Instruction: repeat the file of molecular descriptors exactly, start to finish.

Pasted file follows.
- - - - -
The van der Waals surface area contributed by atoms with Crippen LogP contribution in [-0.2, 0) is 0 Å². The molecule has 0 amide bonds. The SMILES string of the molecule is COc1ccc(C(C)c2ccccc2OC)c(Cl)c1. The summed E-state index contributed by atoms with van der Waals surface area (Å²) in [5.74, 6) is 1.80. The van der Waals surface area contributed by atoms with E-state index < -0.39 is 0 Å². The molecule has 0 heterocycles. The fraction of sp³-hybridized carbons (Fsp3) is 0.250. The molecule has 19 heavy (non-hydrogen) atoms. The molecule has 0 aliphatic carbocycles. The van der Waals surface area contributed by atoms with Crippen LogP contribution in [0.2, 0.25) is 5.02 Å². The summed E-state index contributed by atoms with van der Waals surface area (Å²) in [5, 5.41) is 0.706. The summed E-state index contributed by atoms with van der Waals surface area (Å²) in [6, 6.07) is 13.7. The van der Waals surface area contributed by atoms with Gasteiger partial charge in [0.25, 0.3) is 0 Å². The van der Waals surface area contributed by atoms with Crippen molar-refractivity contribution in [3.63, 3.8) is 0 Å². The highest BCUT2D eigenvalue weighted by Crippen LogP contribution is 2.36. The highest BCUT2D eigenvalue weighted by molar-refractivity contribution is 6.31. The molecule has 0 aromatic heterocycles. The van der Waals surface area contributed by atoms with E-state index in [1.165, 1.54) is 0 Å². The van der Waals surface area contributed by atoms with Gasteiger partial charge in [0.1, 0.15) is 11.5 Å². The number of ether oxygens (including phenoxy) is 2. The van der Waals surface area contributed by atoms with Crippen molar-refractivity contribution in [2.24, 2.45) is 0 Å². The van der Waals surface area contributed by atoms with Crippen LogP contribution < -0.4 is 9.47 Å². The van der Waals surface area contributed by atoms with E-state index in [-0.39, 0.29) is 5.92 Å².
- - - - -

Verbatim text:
The van der Waals surface area contributed by atoms with Crippen LogP contribution in [-0.2, 0) is 0 Å². The molecule has 0 amide bonds. The SMILES string of the molecule is COc1ccc(C(C)c2ccccc2OC)c(Cl)c1. The summed E-state index contributed by atoms with van der Waals surface area (Å²) in [5.74, 6) is 1.80. The van der Waals surface area contributed by atoms with E-state index < -0.39 is 0 Å². The molecule has 0 heterocycles. The fraction of sp³-hybridized carbons (Fsp3) is 0.250. The molecule has 19 heavy (non-hydrogen) atoms. The molecule has 0 aliphatic carbocycles. The van der Waals surface area contributed by atoms with Crippen LogP contribution in [0.2, 0.25) is 5.02 Å². The summed E-state index contributed by atoms with van der Waals surface area (Å²) in [5, 5.41) is 0.706. The summed E-state index contributed by atoms with van der Waals surface area (Å²) in [6, 6.07) is 13.7. The van der Waals surface area contributed by atoms with Gasteiger partial charge in [0.25, 0.3) is 0 Å². The van der Waals surface area contributed by atoms with Crippen molar-refractivity contribution in [3.63, 3.8) is 0 Å². The highest BCUT2D eigenvalue weighted by Crippen LogP contribution is 2.36. The highest BCUT2D eigenvalue weighted by molar-refractivity contribution is 6.31. The molecule has 0 aromatic heterocycles. The van der Waals surface area contributed by atoms with E-state index in [1.165, 1.54) is 0 Å². The van der Waals surface area contributed by atoms with Gasteiger partial charge in [0.1, 0.15) is 11.5 Å². The number of ether oxygens (including phenoxy) is 2. The van der Waals surface area contributed by atoms with Crippen molar-refractivity contribution in [2.24, 2.45) is 0 Å². The van der Waals surface area contributed by atoms with Crippen LogP contribution < -0.4 is 9.47 Å². The van der Waals surface area contributed by atoms with E-state index in [-0.39, 0.29) is 5.92 Å².